TAMIL NADU

Killed on campus

Print edition : November 01, 2013

L.R.D. Suresh, the Principal who was murdered. Photo: N. RAJESH

IN a gruesome act, the principal of a private engineering college was hacked to death by three students on the campus at Vallanadu, a village in Tuticorin district in Tamil Nadu, on October 10. The Principal, L.R.D. Suresh, 53, of Infant Jesus College of Engineering, Keela Vallanadu, was accosted by the students on the college verandah at about 8.30 a.m. when he was walking towards his room. Before he could react they attacked him with sickles and knives. His cries drew the attention of other students and the staff but the attackers fled the scene.

The profusely bleeding Principal was rushed in the college bus to the Tirunelveli Government Medical College Hospital where he was pronounced “brought dead”. His body bore 12 deep cut and stab injuries. The police arrested the three students—P. Pitchaikannan (21), a final year Aeronautical Engineering student from Nazareth near Tirunelveli; G. Danish (22), a final year B.Tech (Information Technology) student from Okkur in Sivaganga district; and M. Prabakaran (21), a third year B.E. Civil Engineering student from Keelamelur Meelappadi village in Nagapattinam district.

While Danish’s parents are Sri Lankan refugees who live in the Okkur refugee camp, Prabakaran’s parents are agricultural labourers. The police told Frontline that the Principal had suspended Pitchaikannan for five days on October 7 for his involvement in activities other than academic that “were detrimental to the college’s dignity and decorum”.

The slain Principal, according to informed sources, had reprimanded Pitchaikannan on many an occasion in the past for alleged ragging and other undesirable activities on and off the campus. “The principal was a disciplinarian. He used to ask erring students to bring their parents to discuss issues,” said a senior faculty member. This had earned him many enemies among students, the sources claimed.

The motive for the murder, police believe, could have been the humiliation Pitchaikannan felt following his suspension. The other two were his roommates, said a senior police officer who is investigating the case. The accused were charged under Sections 294 (b) and 302 of the Indian Penal Code (IPC). The three were produced before the Srivaikundam Judicial Magistrate who remanded them to custody.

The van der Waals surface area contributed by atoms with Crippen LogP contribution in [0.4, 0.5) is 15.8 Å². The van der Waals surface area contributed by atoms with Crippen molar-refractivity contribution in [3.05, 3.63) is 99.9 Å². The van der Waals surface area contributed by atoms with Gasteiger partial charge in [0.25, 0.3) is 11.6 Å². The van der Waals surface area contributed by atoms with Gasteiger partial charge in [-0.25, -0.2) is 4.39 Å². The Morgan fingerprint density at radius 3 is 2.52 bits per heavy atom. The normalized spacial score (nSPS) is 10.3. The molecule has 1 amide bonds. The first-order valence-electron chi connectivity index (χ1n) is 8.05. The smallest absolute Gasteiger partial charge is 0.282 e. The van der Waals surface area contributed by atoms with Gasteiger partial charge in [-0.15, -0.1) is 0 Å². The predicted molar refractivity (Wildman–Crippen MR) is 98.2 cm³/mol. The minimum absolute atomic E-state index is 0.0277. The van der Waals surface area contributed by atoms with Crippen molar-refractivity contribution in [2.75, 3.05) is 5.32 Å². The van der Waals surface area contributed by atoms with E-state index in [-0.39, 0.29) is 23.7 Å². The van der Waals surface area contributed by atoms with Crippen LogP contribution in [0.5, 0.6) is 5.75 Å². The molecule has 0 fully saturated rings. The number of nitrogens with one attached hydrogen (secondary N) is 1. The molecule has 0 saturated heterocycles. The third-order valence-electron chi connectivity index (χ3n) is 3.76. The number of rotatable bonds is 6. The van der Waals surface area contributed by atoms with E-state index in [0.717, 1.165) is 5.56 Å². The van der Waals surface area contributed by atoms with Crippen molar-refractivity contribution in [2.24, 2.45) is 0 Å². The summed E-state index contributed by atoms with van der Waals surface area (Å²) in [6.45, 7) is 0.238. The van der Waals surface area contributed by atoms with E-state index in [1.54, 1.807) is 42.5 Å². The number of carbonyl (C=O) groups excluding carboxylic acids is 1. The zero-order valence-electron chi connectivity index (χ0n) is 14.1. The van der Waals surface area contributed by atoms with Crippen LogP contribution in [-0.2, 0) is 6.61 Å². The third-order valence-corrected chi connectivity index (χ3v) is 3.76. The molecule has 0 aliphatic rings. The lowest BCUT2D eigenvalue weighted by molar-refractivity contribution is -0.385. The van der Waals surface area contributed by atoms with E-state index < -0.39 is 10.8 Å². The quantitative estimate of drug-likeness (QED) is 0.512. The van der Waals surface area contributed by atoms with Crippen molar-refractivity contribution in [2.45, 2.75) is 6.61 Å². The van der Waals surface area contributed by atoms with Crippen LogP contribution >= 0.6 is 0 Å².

Suresh, a native of Sernthamaram village near Sankarankoil in Tirunelveli district, lived with his mother and daughter in Palayamkottai near Tirunelveli. He had worked in various colleges before he assumed charge as the principal of Infant Jesus College some seven years ago. None from the college management could be contacted for further information.

Of late, there has been a spurt in campus violence in Tamil Nadu, academics feel. “Students, especially those from arts and engineering colleges, used to indulge in sporadic violence. But this is the first time a college principal has fallen victim to such violence,” said K. Muthuchelian, former Vice-Chancellor, Periyar University, Salem.

It was very disturbing, he said, to note that the violence-prone Western culture was seeping into educational institutions in Tamil Nadu. Reports pointed out that the State had recorded some unruly incidents on campuses in the past few years. An office assistant in Annamalai University, Chidambaram, was murdered on the campus by some unknown persons on January 30, 2008. A first year MCA girl student of the National Institute of Technology, Tiruchi, was stabbed to death by a student of a nearby engineering college in front of the institute’s computer laboratory on August 5, 2004.

An engineering student from a college in Namakkal was killed in April this year when a group of students from the same college ran a car over him at a bus stop near the college. Dr Ambedkar Law College, Chennai, witnessed violent incidents between two groups of students on November 12, 2008, leading to the hospitalisation of many students.

Many colleges, especially in the southern districts, have witnessed frequent clashes among students on caste lines. Last year, a class IX student of a school in Chennai, stabbed his Hindi teacher, Uma Maheswari, to death for complaining to his parents about his poor academic performance.

“Both parents and teachers have a collective responsibility to inculcate moral ethics and cultural values in the minds of youth. Each college, especially professional ones, must have a trained counsellor,” Muthuchelian said. P. Asaithambi, Head and Professor, Department of English, Government Arts College, Nandanam, said that when academic pressure and a competitive environment exceeded the threshold, students came under strain and got stressed out. “This will lead to activities that often end in unsavoury incidents,” he added. The faculty, he suggested, should adopt a “soft but mature” approach while handing sensitive issues concerning students.

A.K. Natesan, Tamil Nadu president of the Indian Society for Technical Education and correspondent for a chain of engineering colleges in the Salem and Erode region, endorsed these views. “Parental care should be an integral part of college administration. Counselling and warm interfacing are absolutely essential today,” he said.

R. Ilangovan

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